You can read the full text of the Holy Father's planned address on Zenit. (Thanks, Angela.) As usual, the Pope is right on target. It's too bad that those who need to hear him the most are also the ones doing all they can to tune him out.

Tuesday, January 29, 2008

Blaise Pascal: Insight into Faith (Post IV)

Continued from Insight into Faith (Post III).

Blaise Pascal believed that Christianity alone embodies and offers the holistic solution for the quest of the mind and heart for truth. Pascal’s solution is simple, we must listen to God. Pascal, a brilliant scientist, mathematician, philosopher, inventor, writer and so forth, had a spiritual experience in his thirty first year of life that he recorded and kept in the lining of his jacket.


In the year of grace, 1654, On Monday, 23rd of November, Feast of St Clement, Pope and Martyr, and others in the Martyrology, Vigil of St Chrysogonus, Martyr, and others, From about half past ten in the evening until about half past twelve,


God of Abraham, God of Isaac, God of Jacob, (Ex 3:6; Mt 22:32) not of the philosophers and scholars.

Certitude. Certitude. Feeling. Joy.
Peace. God of Jesus Christ.
“Thy God and my God.” (Jn 20:17)
Forgetfulness of the world and of everything, except God.
He is to be found only in the ways taught in the Gospel.
Greatness of the Human Soul.
“Righteous Father, the world hath not known Thee, but I have known Thee.” (Jn 17:25)
Joy, joy, joy, tears of joy.
I have separated myself from Him. “They have forsaken Me, the fountain of living waters.” (Jr 2:13) “My God, wilt Thou leave me?” (Mt 27:46)
Let me not be separated from Him eternally. “This is the eternal life, that they might know Thee, the only true God, and the one whom Thou hast sent, Jesus Christ.” (Jn 17:3) Jesus Christ.

Jesus Christ

I have separated myself from Him:
I have fled from Him,
denied Him,
crucified Him.
Let me never be separated from Him.
We keep hold of Him only by the ways taught in the Gospel.
Renunciation, total and sweet.
Total submission to Jesus Christ and to my director.
Eternally in joy for a day’s training on earth.
“I will not forget thy words.” (Ps 119:16) Amen.

Pascal discovered the paradox of man which true religion teaches. Man is both a source of greatness and wretchedness. Even in wretchedness man learns of his greatness. Pascal points out that man can realize that something is missing because he has fallen from a previous nature, the state of grace that one ought to be. Knowledge of privation points out knowledge of one’s true condition. Pascal wittingly indicates that while a person with no eyes is inconsolable “probably no man ever ventured to mourn at not having three eyes” (409). Man seeks what is intrinsic to his nature including knowledge of reality. Since reason cannot know all of reality, the limitation of man becomes more evident and humbles man to receive grace and knowledge as a gift.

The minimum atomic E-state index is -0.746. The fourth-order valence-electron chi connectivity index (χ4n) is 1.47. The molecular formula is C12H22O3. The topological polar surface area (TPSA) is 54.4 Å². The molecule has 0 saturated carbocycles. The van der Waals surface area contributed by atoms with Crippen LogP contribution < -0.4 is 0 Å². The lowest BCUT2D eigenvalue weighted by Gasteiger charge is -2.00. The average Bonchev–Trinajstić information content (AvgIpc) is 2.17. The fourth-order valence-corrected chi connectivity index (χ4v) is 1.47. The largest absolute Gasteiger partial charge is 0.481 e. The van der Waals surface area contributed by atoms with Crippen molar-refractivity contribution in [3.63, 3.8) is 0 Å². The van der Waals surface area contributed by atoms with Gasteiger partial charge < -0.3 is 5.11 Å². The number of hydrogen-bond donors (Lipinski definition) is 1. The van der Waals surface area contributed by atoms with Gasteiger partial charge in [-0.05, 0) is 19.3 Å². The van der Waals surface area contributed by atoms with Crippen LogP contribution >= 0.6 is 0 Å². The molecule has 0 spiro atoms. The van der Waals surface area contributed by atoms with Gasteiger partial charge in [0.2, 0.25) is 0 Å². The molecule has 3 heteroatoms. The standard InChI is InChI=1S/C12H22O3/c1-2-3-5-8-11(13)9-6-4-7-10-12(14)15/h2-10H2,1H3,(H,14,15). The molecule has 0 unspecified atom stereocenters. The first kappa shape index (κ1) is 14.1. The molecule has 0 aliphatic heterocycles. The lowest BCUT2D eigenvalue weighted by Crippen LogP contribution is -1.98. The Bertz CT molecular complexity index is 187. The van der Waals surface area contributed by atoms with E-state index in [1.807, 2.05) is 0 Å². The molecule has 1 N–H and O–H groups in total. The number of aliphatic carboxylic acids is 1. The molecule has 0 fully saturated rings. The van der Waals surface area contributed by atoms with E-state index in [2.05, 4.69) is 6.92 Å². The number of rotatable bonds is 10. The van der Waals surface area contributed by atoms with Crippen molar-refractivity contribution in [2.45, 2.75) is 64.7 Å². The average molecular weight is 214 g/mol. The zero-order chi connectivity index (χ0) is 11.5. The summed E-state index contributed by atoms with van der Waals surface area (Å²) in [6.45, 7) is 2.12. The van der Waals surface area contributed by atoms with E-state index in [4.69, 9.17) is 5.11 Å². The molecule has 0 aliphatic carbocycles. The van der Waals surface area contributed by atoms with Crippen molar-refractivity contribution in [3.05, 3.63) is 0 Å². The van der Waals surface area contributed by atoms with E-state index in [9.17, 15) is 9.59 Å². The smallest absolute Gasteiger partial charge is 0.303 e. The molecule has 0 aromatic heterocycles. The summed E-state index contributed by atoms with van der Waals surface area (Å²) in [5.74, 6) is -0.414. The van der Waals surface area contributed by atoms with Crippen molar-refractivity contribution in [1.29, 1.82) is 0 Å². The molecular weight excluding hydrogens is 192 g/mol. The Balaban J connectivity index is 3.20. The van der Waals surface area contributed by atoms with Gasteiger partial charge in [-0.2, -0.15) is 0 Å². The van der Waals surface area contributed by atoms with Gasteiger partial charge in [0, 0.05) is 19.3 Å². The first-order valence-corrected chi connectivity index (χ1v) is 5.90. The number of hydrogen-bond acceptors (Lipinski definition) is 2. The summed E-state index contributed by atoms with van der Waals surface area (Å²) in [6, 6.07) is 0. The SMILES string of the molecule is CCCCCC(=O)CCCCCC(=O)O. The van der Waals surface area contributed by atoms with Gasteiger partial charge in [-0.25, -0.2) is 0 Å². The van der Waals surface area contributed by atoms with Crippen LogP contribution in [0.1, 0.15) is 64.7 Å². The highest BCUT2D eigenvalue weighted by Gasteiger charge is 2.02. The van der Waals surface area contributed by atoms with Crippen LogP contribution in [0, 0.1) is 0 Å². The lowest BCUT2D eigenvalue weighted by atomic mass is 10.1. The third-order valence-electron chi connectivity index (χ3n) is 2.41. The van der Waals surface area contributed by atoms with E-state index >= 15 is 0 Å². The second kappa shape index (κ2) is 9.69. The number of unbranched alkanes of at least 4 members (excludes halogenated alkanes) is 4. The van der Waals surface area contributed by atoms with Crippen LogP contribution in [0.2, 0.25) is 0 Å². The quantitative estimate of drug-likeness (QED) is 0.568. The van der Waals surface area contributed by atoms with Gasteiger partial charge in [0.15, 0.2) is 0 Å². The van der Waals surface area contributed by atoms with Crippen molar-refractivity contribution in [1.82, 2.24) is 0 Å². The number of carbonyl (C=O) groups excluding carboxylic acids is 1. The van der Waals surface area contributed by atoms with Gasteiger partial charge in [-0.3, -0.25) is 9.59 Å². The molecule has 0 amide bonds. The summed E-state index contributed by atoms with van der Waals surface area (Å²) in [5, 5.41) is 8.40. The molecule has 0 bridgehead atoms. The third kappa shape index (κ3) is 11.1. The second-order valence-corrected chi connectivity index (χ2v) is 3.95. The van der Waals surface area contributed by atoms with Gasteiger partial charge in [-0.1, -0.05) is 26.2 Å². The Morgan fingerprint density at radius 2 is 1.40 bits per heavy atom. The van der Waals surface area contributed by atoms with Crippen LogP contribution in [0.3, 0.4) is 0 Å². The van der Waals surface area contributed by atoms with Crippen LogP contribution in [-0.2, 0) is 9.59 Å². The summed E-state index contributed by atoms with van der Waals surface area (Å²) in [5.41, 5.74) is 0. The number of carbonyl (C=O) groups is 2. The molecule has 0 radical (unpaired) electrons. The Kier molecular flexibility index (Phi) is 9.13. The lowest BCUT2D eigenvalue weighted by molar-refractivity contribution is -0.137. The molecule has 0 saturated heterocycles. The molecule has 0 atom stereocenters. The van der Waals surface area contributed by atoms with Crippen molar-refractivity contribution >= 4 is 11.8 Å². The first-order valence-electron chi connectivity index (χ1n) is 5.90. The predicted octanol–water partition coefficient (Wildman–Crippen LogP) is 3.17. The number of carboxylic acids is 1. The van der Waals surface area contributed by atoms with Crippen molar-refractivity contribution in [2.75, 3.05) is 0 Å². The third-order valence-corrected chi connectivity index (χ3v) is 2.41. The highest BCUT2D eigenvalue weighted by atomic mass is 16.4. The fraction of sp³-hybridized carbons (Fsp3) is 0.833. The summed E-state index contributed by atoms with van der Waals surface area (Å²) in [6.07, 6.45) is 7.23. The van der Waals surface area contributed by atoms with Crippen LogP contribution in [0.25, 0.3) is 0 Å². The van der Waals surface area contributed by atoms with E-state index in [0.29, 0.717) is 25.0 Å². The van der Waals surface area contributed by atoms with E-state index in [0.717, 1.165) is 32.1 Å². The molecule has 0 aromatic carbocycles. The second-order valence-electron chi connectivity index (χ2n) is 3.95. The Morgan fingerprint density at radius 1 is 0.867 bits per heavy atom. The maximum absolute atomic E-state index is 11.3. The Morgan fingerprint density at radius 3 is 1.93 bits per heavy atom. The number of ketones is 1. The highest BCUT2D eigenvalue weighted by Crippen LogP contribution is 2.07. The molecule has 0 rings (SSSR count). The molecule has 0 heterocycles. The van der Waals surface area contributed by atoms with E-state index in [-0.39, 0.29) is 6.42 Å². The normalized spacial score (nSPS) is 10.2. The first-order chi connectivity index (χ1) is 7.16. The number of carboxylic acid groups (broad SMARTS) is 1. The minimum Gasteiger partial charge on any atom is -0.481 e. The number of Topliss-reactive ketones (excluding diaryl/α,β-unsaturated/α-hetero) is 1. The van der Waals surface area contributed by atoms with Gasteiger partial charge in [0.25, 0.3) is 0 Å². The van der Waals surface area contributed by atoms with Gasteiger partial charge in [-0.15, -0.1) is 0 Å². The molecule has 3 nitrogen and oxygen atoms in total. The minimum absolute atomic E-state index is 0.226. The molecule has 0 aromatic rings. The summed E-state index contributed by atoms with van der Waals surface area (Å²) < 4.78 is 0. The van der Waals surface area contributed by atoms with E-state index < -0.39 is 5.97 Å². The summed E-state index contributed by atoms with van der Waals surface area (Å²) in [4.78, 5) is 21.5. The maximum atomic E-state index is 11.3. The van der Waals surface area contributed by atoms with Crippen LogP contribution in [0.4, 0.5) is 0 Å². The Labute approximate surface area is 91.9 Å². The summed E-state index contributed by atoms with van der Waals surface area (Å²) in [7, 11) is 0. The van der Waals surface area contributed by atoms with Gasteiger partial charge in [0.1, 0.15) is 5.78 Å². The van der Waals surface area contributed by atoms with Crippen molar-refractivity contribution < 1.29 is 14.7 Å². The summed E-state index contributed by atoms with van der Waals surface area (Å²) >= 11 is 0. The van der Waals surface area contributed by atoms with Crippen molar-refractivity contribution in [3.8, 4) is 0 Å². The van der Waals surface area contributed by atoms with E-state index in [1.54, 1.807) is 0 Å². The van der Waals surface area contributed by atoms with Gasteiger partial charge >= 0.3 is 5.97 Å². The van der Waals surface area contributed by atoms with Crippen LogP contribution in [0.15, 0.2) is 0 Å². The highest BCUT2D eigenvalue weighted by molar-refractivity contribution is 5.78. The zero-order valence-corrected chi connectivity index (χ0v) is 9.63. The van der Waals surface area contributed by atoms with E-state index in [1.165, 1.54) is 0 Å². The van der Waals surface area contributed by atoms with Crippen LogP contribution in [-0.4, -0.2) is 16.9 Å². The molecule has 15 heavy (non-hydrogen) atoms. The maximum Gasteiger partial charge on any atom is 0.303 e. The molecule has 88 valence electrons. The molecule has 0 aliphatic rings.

Christian religion points out two truths that man must know to remain balance in his knowledge. “There is a God whom men can know, and…there is a corruption in their nature which renders them unworthy of Him” (555). Knowledge of only one of these truths leads to opposite extremes. Knowledge of God but not of sin leads to the pride of the philosophers while knowledge of sin and wretchedness but not of a redeeming God leads to the despair of the atheists. It is God in his gift of faith that makes both truths known to man. The need for redemption becomes both evident and reasonable. Through faith Jesus Christ can be recognized as “the end of all, and the center to which all tends” (555). The true God is different from limited view of God that philosophy offers because God not only brings the world into motion but also restores His creation that has turned against Him. As a God of love, He fills the hearts of man to make them aware of their condition that they might freely return back to Him. Without the mediator of Jesus Christ, man falls into either atheism or deism. To accept such possibilities is not reason, but grace through which all things become possible and miracles become evidence. To reject such possibilities is not reason, but an emotional problem that fails to dive into the infinite mystery that surrounds all things.